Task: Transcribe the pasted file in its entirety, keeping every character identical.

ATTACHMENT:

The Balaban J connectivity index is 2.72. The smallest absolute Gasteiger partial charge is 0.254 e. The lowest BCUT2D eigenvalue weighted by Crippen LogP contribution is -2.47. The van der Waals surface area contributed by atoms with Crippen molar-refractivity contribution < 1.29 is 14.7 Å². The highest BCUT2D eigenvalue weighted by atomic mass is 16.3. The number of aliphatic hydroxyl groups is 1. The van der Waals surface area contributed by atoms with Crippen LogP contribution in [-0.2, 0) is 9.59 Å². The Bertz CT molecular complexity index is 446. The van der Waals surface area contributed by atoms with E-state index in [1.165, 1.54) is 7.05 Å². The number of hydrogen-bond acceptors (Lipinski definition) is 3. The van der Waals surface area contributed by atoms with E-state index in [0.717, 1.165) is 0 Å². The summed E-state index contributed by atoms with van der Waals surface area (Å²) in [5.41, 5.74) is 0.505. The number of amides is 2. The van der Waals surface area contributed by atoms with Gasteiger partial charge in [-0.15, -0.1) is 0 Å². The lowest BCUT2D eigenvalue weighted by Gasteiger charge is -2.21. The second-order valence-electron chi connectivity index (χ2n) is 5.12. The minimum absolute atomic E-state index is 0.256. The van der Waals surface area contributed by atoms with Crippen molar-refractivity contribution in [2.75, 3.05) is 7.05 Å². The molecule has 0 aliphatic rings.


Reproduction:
The Balaban J connectivity index is 2.72. The smallest absolute Gasteiger partial charge is 0.254 e. The lowest BCUT2D eigenvalue weighted by Crippen LogP contribution is -2.47. The van der Waals surface area contributed by atoms with Crippen molar-refractivity contribution < 1.29 is 14.7 Å². The highest BCUT2D eigenvalue weighted by atomic mass is 16.3. The number of aliphatic hydroxyl groups is 1. The van der Waals surface area contributed by atoms with Crippen LogP contribution in [-0.2, 0) is 9.59 Å². The Bertz CT molecular complexity index is 446. The van der Waals surface area contributed by atoms with E-state index in [1.165, 1.54) is 7.05 Å². The number of hydrogen-bond acceptors (Lipinski definition) is 3. The van der Waals surface area contributed by atoms with E-state index in [0.717, 1.165) is 0 Å². The summed E-state index contributed by atoms with van der Waals surface area (Å²) in [5.41, 5.74) is 0.505. The number of amides is 2. The van der Waals surface area contributed by atoms with Gasteiger partial charge in [-0.15, -0.1) is 0 Å². The lowest BCUT2D eigenvalue weighted by Gasteiger charge is -2.21. The second-order valence-electron chi connectivity index (χ2n) is 5.12. The minimum absolute atomic E-state index is 0.256. The van der Waals surface area contributed by atoms with Crippen molar-refractivity contribution in [2.75, 3.05) is 7.05 Å². The molecule has 0 aliphatic rings.